THE public inquiry into the death of Sheku Bayoh in police custody will focus on whether officers were influenced by his race, the Scottish Government has confirmed.

The 31-year-old trainee gas engineer from Sierra Leone was restrained by up to nine police officers using CS spray, pepper spray and batons in Kirkcaldy in May 2015.

Officers later said they had responded to calls about a “large black man” waving a knife, shouting at cares and behaving erratically.

Mr Bayoh, who had taken the drugs MDMA and Flakka, suffered 23 separate injuries.

The Crown Office decided not to prosecute any of the officers involved.

Scottish Justice Secretary Humza Yousaf announced in January that the former judge Lord Bracadale would chair an independent inquiry into Mr Bayoh’s death.

Publishing the inquiry remit today, Mr Yousaf said it would look at the events leading up to and following Mr Bayoh’s death and whether “in particular the actions of the officers involved, were affected by his actual or perceived race”.

It would also “make recommendations to address any findings in that regard”.  

With accusations of a cover-up levelled at the police, he said the inquiry would also examine “the post incident management process and subsequent investigation into his death”.

He said the inquiry would establish “the extent to which Mr Bayoh’s actual or perceived race played a part in events, if any”.

It will also establish “any precautions which could reasonably have been taken and, had they been taken might realistically have resulted in the death being avoided”.

Mr Yousaf said: “When I announced in November that a public inquiry was to be held, I said then that it is imperative that the circumstances leading up to Mr Bayoh’s death and the events that followed are examined in full and in public.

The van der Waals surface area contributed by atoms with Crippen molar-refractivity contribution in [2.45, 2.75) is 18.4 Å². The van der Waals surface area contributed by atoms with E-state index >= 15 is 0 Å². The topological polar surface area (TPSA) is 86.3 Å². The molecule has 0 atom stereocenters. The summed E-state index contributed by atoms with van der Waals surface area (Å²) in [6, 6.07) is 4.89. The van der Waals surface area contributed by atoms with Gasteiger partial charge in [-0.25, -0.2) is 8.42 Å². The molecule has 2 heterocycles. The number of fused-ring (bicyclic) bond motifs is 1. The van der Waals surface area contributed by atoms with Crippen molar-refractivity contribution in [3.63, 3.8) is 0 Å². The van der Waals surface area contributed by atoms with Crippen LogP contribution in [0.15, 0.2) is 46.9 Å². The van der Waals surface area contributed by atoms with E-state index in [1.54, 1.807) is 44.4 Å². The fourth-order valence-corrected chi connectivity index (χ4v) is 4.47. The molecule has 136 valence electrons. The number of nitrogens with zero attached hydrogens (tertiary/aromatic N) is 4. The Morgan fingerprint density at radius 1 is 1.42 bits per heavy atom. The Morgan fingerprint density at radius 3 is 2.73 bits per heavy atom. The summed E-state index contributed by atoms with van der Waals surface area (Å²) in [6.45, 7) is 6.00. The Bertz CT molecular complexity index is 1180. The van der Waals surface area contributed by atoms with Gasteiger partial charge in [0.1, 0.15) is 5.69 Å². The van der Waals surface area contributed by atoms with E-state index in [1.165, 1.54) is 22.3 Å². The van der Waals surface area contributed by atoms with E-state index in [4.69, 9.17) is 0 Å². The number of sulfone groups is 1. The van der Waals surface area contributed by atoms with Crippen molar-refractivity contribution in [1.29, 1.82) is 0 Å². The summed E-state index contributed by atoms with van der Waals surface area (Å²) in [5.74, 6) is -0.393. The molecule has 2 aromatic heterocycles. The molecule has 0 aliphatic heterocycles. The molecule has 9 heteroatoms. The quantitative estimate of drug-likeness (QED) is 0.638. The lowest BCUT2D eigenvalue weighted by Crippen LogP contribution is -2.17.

I am pleased that today brings us a further step closer to that.

“I met with key parties, including the family of Mr Bayoh, to discuss the approach to the terms of reference. 

“While they do not feature all of the issues raised with me during my discussion, the terms of reference do focus on the incident and are sufficiently broad enough to allow the chair to look at wider issues he may consider relevant to the inquiry.”

Lord Bracadale said: “I welcome the announcement of the terms of reference of the public inquiry. I believe that they will enable my inquiry to conduct a thorough examination of the circumstances surrounding the death of Mr Bayoh and the wider issues arising.

“I understand the impact which the Covid-19 pandemic has inevitably had on preparation for the inquiry and look forward to being able to make progress in due course.”

In a statement issued on behalf of Mr Bayoh’s family and partner Collette Bell, lawyer Aamer Answer said: “The Bayoh family welcomes the unprecedented and wide ranging  terms of reference now published for the Public Inquiry. 

“Sheku’s loved ones have long believed that the Crown Office and PIRC betrayed their struggle for justice, but they hope this inquiry will robustly search for the truth and hold power to account. 

“I pay tribute to the courage and perseverance of Collette and Sheku’s family without whom this inquiry would never have been possible. ”

Scottish Green Justice Spokesperson John Finnie MSP said: “I welcome the comprehensive terms of reference that have been published.

“From the representations made to me it’s clear the areas of greatest concern surrounding this tragic loss of life relate to whether the actions of the officers involved were affected by Mr Bayoh’s race, the post-incident management process and the investigation itself.

“I believe the terms of reference allow for these issues, and other legitimate concerns to be thoroughly examined and I’ve every confidence that’s what Lord Bracadale will do.”

Mr Yousaf said he had discussed the terms with the Bayoh family, Police Scotland, the Scottish Police Federation), Scottish Police Authority, Police Investigations and Review Commissioner (PIRC), Association of Scottish Police Superintendents , Scottish Chief Police Officers' Staff Association, and former Lord Advocate Dame Elish Angiolini, as well as the current the Lord Advocate James Wolffe QC, the Solicitor General and Lord Bracadale.